Well, I bothered to write this, so obviously I think you should.

Here are a few reasons why:

  • Even though nobody talks about it, the US-Canada economic relationship is extremely important, and Canada — not China or Mexico — is our largest trading partner.
  • Stephen Harper's defeat would be a rebuke to Islamophobic campaign tactics.
  • Last but by no means least, if a Liberal minority government ends up depending on the NDP for support that could have negative consequences for both the Keystone XL pipeline and the Trans-Pacific Partnership.

8) Who are the main candidates for prime minister?

Stephen Harper watching soccer in Vancouver.

Photo by Dennis Grombkowski/Getty Images

The Conservatives are running the incumbent, Stephen Harper, who is also the only person to have ever been a Conservative Party of Canada candidate for prime minister. Throughout the 1990s, the Canadian right was divided between the more moderate Progressive Conservative Party and the more hard-right Reform (later Canadian Alliance) Party. Harper came up through the Reform ranks, but spearheaded a merger that involved moderating some of the party's stances.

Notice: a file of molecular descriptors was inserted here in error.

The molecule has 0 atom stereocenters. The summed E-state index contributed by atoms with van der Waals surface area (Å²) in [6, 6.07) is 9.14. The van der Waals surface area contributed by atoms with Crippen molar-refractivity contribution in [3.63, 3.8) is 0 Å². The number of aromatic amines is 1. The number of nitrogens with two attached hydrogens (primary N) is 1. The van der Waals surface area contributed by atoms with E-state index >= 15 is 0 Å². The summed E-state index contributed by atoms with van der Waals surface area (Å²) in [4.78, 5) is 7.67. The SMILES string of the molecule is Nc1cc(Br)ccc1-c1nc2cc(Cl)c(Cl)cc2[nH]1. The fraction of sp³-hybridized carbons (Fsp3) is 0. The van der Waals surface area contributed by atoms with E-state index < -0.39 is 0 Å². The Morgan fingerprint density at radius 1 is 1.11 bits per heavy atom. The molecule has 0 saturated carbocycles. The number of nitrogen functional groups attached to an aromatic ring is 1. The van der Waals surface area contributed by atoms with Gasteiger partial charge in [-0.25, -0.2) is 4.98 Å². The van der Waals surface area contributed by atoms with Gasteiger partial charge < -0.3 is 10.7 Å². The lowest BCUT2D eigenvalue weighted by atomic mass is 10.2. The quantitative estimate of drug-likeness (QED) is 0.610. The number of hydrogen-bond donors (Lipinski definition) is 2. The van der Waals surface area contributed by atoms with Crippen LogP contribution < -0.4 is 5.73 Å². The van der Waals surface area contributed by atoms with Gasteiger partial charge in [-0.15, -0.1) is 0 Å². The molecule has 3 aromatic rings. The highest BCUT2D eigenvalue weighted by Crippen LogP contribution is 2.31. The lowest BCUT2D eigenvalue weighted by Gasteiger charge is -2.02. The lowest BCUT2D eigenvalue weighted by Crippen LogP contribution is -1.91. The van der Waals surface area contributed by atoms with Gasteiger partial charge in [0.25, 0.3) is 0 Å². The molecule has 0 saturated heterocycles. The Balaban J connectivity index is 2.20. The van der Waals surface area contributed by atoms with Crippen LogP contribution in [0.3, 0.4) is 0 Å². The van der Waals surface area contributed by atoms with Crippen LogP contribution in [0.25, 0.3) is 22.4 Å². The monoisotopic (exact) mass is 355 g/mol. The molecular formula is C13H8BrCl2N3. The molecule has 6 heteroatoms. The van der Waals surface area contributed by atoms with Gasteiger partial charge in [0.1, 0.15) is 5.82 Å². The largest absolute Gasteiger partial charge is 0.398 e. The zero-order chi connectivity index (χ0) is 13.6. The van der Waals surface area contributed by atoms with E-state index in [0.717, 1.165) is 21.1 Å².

'Midnight's Children' Premiere - Arrivals - 2012 Toronto International Film Festival

Pretty glamorous for a politician.

Photo by Jemal Countess/Getty Images

The Liberals are running Justin Trudeau, whom you may feel like you dimly remember from the 1970s, but you are actually thinking of his father, Pierre Trudeau. Justin Trudeau is charismatic by the standards of Canadian politics, and has a strong family legacy to trade on, but he's considered a bit of a lightweight. He's young, and unlike many of his other colleagues in the Liberal Party he didn't serve in the last Liberal Cabinet that preceded Harper's first government. On the other hand, he is a very good-looking man.